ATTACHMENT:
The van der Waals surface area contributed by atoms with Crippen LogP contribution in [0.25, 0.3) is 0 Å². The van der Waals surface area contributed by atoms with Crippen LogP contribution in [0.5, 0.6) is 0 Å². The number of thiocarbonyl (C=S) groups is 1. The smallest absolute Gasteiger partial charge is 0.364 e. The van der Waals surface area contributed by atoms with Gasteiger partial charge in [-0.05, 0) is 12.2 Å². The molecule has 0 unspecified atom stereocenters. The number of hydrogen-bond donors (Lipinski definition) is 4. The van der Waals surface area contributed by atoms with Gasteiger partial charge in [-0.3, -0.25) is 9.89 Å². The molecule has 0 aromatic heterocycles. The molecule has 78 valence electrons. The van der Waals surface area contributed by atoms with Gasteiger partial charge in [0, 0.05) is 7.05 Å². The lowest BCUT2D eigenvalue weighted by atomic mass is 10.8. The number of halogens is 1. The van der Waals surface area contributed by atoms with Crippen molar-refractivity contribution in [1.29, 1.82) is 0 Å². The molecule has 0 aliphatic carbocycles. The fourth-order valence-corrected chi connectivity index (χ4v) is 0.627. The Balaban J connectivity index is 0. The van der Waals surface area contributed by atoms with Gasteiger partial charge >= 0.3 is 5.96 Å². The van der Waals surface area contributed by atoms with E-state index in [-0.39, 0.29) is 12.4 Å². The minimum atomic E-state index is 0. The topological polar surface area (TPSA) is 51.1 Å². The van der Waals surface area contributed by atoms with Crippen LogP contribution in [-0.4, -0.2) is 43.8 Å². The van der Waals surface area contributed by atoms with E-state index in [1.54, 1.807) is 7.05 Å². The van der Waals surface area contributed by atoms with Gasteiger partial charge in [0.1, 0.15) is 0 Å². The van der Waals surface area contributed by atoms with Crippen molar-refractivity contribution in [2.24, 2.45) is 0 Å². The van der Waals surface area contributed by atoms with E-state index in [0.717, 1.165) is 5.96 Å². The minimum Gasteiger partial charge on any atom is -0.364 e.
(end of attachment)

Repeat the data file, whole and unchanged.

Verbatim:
The van der Waals surface area contributed by atoms with Crippen LogP contribution in [0.25, 0.3) is 0 Å². The van der Waals surface area contributed by atoms with Crippen LogP contribution in [0.5, 0.6) is 0 Å². The number of thiocarbonyl (C=S) groups is 1. The smallest absolute Gasteiger partial charge is 0.364 e. The van der Waals surface area contributed by atoms with Gasteiger partial charge in [-0.05, 0) is 12.2 Å². The molecule has 0 unspecified atom stereocenters. The number of hydrogen-bond donors (Lipinski definition) is 4. The van der Waals surface area contributed by atoms with Gasteiger partial charge in [-0.3, -0.25) is 9.89 Å². The molecule has 0 aromatic heterocycles. The molecule has 78 valence electrons. The van der Waals surface area contributed by atoms with Gasteiger partial charge in [0, 0.05) is 7.05 Å². The lowest BCUT2D eigenvalue weighted by atomic mass is 10.8. The number of halogens is 1. The van der Waals surface area contributed by atoms with Crippen molar-refractivity contribution in [1.29, 1.82) is 0 Å². The molecule has 0 aliphatic carbocycles. The fourth-order valence-corrected chi connectivity index (χ4v) is 0.627. The Balaban J connectivity index is 0. The van der Waals surface area contributed by atoms with Gasteiger partial charge >= 0.3 is 5.96 Å². The van der Waals surface area contributed by atoms with E-state index in [-0.39, 0.29) is 12.4 Å². The minimum atomic E-state index is 0. The topological polar surface area (TPSA) is 51.1 Å². The van der Waals surface area contributed by atoms with Crippen LogP contribution in [-0.4, -0.2) is 43.8 Å². The van der Waals surface area contributed by atoms with E-state index in [1.54, 1.807) is 7.05 Å². The van der Waals surface area contributed by atoms with Gasteiger partial charge in [0.1, 0.15) is 0 Å². The van der Waals surface area contributed by atoms with Crippen molar-refractivity contribution in [2.24, 2.45) is 0 Å². The van der Waals surface area contributed by atoms with E-state index in [0.717, 1.165) is 5.96 Å². The minimum Gasteiger partial charge on any atom is -0.364 e.